It would thus appear that the polyethylenimine derivatives have little or limited effectiveness in nickel plating solutions while deposits of great brightness and outstanding leveling can be obtained with these same compounds in nickel-iron solutions of the type described. As has also been pointed out in Example V, when propargyl alcohol derivatives are used in conjunction with polyethylenimine derivatives, particularly certain N-sulfonated polyethylenimines, the low current density leveling is further improved, and as a result, exceptionally fine nickel-iron deposits are obtained with a level equally as good as, and in some cases, even exceeding what are recognized in the art to be the best bright nickel baths.
The secondary brighteners, or acetylenic nickel brighteners, are generically propargyl alcohol derivatives having the formula CH.tbd.C -- CH2 -- O -- X, wherein X is essentially the reactive functional group. More particularly, the structural formula may be typified as follows: ##STR3##
To further illustrate the invention, two stock solutions were prepared which are designated herein below as nickel bath A and nickel-iron bath B:
______________________________________NICKEL BATH (A)Nickel Sulfate 300 g/lNickel Chloride 45 g/lBoric Acid 40 g/lSaccharin 3.0 g/lAllyl Sulfonate 4.5 g/lpH 3.8______________________________________
______________________________________NICKEL-IRON BATH (B)Nickel Sulfate 108 g/lNickel Chloride 82 g/lBoric Acid 44 g/lGluconic Acid (Sodium Salt) 25 g/lFerrous Sulfate 15 g/lSaccharin 3.0 g/lAllyl Sulfonate 4.5 g/lpH 3.3______________________________________
The nickel solution A was divided into several 600cc air agitated plating cells and various propargyl alcohol derivatives were tested. Rolled steel cathode panels 11/2 by 6 inches were used for the tests. Results are given in the following Table No. I. All panels were plated at 45 ASF for 10 minutes.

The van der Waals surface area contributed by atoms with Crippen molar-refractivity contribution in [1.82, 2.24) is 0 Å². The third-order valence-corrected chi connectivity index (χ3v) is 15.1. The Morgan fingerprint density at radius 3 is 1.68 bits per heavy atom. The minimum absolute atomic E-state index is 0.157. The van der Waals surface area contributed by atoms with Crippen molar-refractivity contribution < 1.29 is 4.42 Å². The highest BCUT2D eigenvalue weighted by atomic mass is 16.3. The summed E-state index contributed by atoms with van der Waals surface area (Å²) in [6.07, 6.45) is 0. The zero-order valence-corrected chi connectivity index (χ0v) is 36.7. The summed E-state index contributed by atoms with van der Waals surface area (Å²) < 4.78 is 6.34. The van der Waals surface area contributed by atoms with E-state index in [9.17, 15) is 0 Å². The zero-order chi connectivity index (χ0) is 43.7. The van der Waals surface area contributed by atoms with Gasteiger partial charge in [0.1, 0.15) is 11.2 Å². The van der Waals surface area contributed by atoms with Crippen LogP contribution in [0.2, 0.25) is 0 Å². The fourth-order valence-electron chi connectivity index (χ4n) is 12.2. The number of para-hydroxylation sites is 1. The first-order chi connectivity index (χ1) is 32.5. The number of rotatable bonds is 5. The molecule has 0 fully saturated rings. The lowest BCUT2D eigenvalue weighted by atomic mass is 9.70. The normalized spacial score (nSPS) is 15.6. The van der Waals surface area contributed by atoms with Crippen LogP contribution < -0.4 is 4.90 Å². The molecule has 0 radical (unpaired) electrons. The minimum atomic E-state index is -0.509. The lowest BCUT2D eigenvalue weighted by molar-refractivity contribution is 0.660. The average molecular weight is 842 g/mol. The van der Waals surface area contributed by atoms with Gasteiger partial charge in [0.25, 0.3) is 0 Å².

Solution B was also divided into several 600cc air agitated plating cells and the tests were repeated. Results are given in Table No. II.
Another portion of plating solution B was placed in a 4 liter air agitated plating cell. 2 by 9 inch S shaped steel cathode panels were used to determine the low current density leveling of the bath. The panels were plated at 35 ASF for 10 minutes. Results are given on Table No. III.
It would thus appear than when propargyl alcohol, and its derivatives, are used in simple nickel plating baths there is obtained to a degree good brightness and leveling, if used in combination with typical sulfo-oxygen "carrier type" brighteners. However, these compounds are rather critical with respect to concentration in that the amount needed in order to achieve even good brightness and leveling will produce dark recesses, skipped plate, poor adhesion and striated deposits. As a result, these compound must be used in trace amounts of the order of 10 milligrams per liter or less in the nickel plating bath in combination with other less critical brightening agents, in order to minimize their adverse effects. However, limiting the concentration of these materials, their effectiveness with respect to leveling and brightness is markedly limited.
TABLE I__________________________________________________________________________SOLUTION ACOMPOUND TESTED CONCENTRATION BATH TEMPERATURE RESULTS__________________________________________________________________________2-propynoxy ethanol 20 mg/l 145° F Bright leveled, striated deposit with a dark low current density area and poor adhesion2-propynoxy ethanol 40 mg/l 145° F Very bright leveled deposit with a black misplated low current density area; severe striation and exfoliation2 hydroxy 3 propynoxy- 20 mg/l 145° F Bright fairly leveled deposit with1-propane sulfonate low current density area striation2 hydroxy 3 propynoxy- 40 mg/l 145° F Bright leveled deposit, striated1-propane sulfonate and slight misplate in the low current density area1-propynoxy-3-chloro- 80 mg/l 145° F Bright leveled deposit, severe2-propanol striation, and a misplate in the low current density area1-propynoxy-2-propanol 20 mg/l 145° F Bright leveled, striated deposit with a dark low current density area1-propynoxy-2-propanol 40 mg/l 145° F Very bright leveled deposit with severe striations, poor adhesion and a dark misplate in the low current density area__________________________________________________________________________